Ralph Gilles, Chrysler senior vice president-design, is best known for his styling of the dramatic ’05 Chrysler 300 sedan and ’14 SRT Viper sports car. Design is becoming increasingly important to top executives, who once placed little value on styling, he says.

“It’s more of a consideration by buyers, and more companies are investing more money in design,” Gilles says. “We’re also using design to differentiate more between our own brands.”

Auto makers are updating their designs more frequently, including midway through the product cycle, and such tweaks are becoming substantial.

“In the past, it was a quick little wheel change or maybe a bumper change,” Gilles says. “I think you are going to see a trend. It has already started to happen, where companies will probably do heavier midcycle enhancements. That is something we are looking at ourselves.”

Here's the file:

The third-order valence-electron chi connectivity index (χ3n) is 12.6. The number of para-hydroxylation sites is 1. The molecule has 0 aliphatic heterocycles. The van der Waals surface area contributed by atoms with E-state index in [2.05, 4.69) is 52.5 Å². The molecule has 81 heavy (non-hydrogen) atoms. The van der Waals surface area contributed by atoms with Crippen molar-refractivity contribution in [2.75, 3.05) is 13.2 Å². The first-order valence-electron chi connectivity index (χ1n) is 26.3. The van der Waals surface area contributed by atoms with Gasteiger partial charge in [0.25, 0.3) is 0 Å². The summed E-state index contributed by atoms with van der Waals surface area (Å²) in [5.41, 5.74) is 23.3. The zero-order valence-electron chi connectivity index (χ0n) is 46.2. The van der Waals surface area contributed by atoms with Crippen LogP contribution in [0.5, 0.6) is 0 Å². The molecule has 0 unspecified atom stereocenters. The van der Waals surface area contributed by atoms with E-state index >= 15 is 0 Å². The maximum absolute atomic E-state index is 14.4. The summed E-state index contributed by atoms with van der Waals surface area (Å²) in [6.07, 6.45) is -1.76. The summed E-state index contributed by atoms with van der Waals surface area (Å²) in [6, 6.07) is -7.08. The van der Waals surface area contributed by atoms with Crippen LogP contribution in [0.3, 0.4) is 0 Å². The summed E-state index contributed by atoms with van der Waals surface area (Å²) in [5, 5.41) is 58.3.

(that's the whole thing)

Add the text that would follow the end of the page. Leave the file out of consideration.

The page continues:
Toyota long has been criticized for bland styling, but a recent edict by CEO and racing-enthusiast Akio Toyoda has pushed design to the forefront, says Kevin Hunter, president of Calty Design Research, the North American arm of Toyota’s global design network.

“The number of brands in the marketplace is increasing and the competition is fierce,” he says. “Design is important, and you’ll see the continuation of bold design moves from Toyota and Lexus.”

Hunter admits Toyota lost its way, with cars like the Corolla becoming the poster child for boring, uninspired design. Why that occurred, he’s not exactly sure, but insists it won’t happen again.

“I think part of it was we were chasing volume, and those cars got left behind,” Hunter says. “We’re trying to recapture some of the dynamism we once had as an exciting and advanced car company.”